They have an interviewing strategy.  I know, I know, now I'm asking a lot but I expect the people who are interviewing me to have a planned and coordinated approach.  Meaning, if I'm meeting with 5 people I don't want 5 people to ask me the exact…same…question.  By the 5th time answering it I've got my story down pat but you haven't really learned all that much about me.  And don't even get me started on the people who think asking questions out of the blue like ” if you were an animal, what animal would you be?”  Unless, it's part of your strategy to ask off the wall questions I don't give a crap about your animals!  I expect that each interviewer to have a particular area of focus and a series of questions they have been assigned to ask.  And so should you.

They call you back.  You've put up with the interviewer reading your resume while walking into the conference room, you've been deserted in a windowless room waiting for an unnamed interviewer to rescue you and you spent 10 minutes of your life that you'll never get back explaining why you'd make a great leopard.  And you can't get the company to return your call, emails or even acknowledge that you exist.  They give you the high school fade away break up treatment – “maybe if I don't return his call he'll get the message.”  I'm of the strong opinion that if you actually take time out of your life to interview for a position the VERY least a company can do is call you back.  I'm always amazed when I reach out to a candidate and they thank me…even though I just told them they didn't get the job.

What else would you add to this list? Hit me in the comments…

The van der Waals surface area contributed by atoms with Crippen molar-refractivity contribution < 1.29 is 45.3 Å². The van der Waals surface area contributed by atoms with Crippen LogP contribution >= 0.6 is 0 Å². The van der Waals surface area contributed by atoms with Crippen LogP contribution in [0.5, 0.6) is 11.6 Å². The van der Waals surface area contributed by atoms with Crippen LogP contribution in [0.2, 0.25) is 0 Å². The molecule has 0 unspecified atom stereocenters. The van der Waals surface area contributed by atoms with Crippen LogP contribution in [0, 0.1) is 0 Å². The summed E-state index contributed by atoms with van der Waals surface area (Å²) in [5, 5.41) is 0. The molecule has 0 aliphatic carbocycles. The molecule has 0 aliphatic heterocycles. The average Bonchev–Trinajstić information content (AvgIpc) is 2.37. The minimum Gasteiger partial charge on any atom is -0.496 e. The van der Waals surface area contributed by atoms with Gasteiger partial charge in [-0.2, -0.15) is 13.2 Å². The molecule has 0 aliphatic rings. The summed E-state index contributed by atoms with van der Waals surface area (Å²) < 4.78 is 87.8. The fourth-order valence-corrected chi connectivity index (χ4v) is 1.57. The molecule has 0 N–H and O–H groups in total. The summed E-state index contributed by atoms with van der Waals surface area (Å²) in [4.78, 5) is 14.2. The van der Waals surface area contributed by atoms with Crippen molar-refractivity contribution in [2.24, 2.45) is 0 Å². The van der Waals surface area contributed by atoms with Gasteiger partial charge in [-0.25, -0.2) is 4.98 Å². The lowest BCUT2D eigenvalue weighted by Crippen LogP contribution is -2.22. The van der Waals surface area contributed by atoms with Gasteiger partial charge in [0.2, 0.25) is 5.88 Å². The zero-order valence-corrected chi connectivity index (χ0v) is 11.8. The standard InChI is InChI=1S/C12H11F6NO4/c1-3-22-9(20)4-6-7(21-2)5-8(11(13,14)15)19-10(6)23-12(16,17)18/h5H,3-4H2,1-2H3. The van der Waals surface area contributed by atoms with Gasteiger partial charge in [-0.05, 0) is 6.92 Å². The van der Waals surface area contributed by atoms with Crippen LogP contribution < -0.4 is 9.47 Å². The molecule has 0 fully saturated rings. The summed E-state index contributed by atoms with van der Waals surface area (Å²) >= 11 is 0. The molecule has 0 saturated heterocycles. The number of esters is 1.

FOT Background Check

Andy Porter
Andy Porter is Chief People Officer at the Broad Institute of MIT and Harvard in Cambridge, MA which means he works with some wicked smaaht people. Some days, he indeed does wear short shorts around the office(call it a morale booster) but it really just makes people uncomfortable. Other days, he spits some mad game on cheese. No really – he’s somewhat of a cheese aficionado. But more importantly? At Broad he gets to his small part to help change the world of healthcare.


  1. dave cochrane says:

    About 5 years ago I interviewed with Bloomberg in London, flying down there at my own expense. I was (thankfully after the people I encountered there) unsuccessful…and didn’t even get a letter, call or email to tell me I hadn’t got the job. Unbelievable. I’d add that the guy who interviewed me and the others in the discussion group I was in was one of the most arrogant, supercilious gimps I’ve ever encountered…and for London, that’s really saying something.

  2. Josh Tolan says:

    This is all good advice for how to treat job candidates like people, not just resumes in your inbox. Candidate experience is important, especially if your candidate spreads their dissatisfaction with your hiring process to their smart and talented friends. You want as much good word-of-mouth as possible, which means treating candidates like people instead of clogs in the machine. Whether you’re meeting with a candidate in person or through online video, learning about the candidate and being respectful of their time and interest is the best way to brand your company as a great place to work.